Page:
This is why people who are not a**holes (defective human beings with a broken sense of empathy) usually tread with care when providing criticism of other people's photos.

you would have never survived art school.

Every project was graded.......graded!

Criticism is good, but encouraging negativity without being mindful of context just provides cover for people who enjoy being trolling a**holes to hurt others under the cover of the impersonality of online forums.

Tedolph, RIP

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tedolf
tedolf Forum Pro • Posts: 26,540
I konw, I konw Louis.....

Louis_Dobson wrote:

Can you really not see why that's a silly remark? And how dull the shot would be done like that?

it's a "high key" shot, right?

tedolf wrote:

Jere Landis wrote:

paul cool wrote:

this is taken with a omd e5 auto wb looks ok to me

Looks overexposed to me. But the DR of the sceen obviouly exceeded the DR capability of the film/sensor.

What this shot needed was lower exposure and a reflector on the dark side of the model.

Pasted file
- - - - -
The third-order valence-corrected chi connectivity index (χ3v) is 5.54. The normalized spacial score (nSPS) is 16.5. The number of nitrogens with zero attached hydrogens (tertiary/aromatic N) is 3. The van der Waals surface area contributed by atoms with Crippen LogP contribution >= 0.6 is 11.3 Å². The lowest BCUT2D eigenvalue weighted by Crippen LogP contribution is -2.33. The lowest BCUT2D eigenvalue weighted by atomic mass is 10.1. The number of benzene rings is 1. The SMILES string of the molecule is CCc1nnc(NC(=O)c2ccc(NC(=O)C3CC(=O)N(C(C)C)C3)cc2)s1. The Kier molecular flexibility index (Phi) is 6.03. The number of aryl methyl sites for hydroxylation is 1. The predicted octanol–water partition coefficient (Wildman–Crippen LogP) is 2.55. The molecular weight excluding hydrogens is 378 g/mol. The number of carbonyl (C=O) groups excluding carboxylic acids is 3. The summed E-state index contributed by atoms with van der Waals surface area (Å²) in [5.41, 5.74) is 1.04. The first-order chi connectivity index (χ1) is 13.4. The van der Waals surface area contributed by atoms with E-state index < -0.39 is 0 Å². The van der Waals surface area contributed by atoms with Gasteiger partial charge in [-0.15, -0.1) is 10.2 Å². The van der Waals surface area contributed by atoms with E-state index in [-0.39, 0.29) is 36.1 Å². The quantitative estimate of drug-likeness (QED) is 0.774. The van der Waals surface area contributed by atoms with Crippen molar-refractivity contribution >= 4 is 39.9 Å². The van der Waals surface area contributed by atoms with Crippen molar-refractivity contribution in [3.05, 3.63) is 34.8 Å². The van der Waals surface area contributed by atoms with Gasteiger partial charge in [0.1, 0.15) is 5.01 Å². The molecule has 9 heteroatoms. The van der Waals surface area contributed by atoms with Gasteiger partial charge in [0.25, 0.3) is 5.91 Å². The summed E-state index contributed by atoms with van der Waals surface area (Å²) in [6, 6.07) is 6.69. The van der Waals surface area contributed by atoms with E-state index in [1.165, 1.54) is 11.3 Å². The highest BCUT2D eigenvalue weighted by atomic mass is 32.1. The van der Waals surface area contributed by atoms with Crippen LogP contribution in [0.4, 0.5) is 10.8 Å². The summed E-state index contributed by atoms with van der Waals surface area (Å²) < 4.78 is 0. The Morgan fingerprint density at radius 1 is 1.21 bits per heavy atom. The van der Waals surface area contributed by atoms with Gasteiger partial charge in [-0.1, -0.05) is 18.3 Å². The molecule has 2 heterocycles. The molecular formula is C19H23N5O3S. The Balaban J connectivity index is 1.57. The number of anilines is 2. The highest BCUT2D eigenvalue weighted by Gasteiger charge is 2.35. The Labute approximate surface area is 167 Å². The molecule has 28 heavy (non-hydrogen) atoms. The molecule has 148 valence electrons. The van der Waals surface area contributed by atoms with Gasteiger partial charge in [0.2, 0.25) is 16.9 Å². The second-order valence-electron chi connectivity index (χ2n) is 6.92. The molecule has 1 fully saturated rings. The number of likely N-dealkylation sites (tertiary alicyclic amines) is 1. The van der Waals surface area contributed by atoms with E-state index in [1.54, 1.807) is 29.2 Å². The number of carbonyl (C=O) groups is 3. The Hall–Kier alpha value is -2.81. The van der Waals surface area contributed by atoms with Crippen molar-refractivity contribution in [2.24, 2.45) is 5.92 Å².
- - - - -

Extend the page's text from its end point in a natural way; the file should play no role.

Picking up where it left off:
anything large and white would have worked.

I have nothing to say about it. I'll let everyone else who posted here do their thing.

TEdolph, RIP

Tedolph, RIP

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tedolf
tedolf Forum Pro • Posts: 26,540
Absolutely!

Jere Landis wrote:

Here are a few odds and ends, pick away, but those who pick must post pics of their own or be quiet. You people have established that rule.

Only "experts" are allowed to critique according to the Louis Dobson rules!

Tedolph, RIP

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tedolf
tedolf Forum Pro • Posts: 26,540
So do yours!

SirSeth wrote:

It's bigoted snobbery with a heavy overtone of judgementalism.

Awwww... just kidding. I was compensating because I didn't want to give you any undeserved praise. I do actually have some serious comments about this though. I think that criticism isn't as constructive as we think it is. I'm an educator and student of leadership and have given this a lot of thought. There is a book called Strengthfinder that really hacks at the pervasive idea that we must work on our weak areas in order to be fully successful. Many leaders feel it's their job description to evaluate for weaknesses so that they can help their people grow professionally. They believe their position dictates that they must oversee this growth in order to be a good leader. The problem is, it really doesn't work. If you focus on improving your weaknesses, you'll just be a well rounded mediocre performer.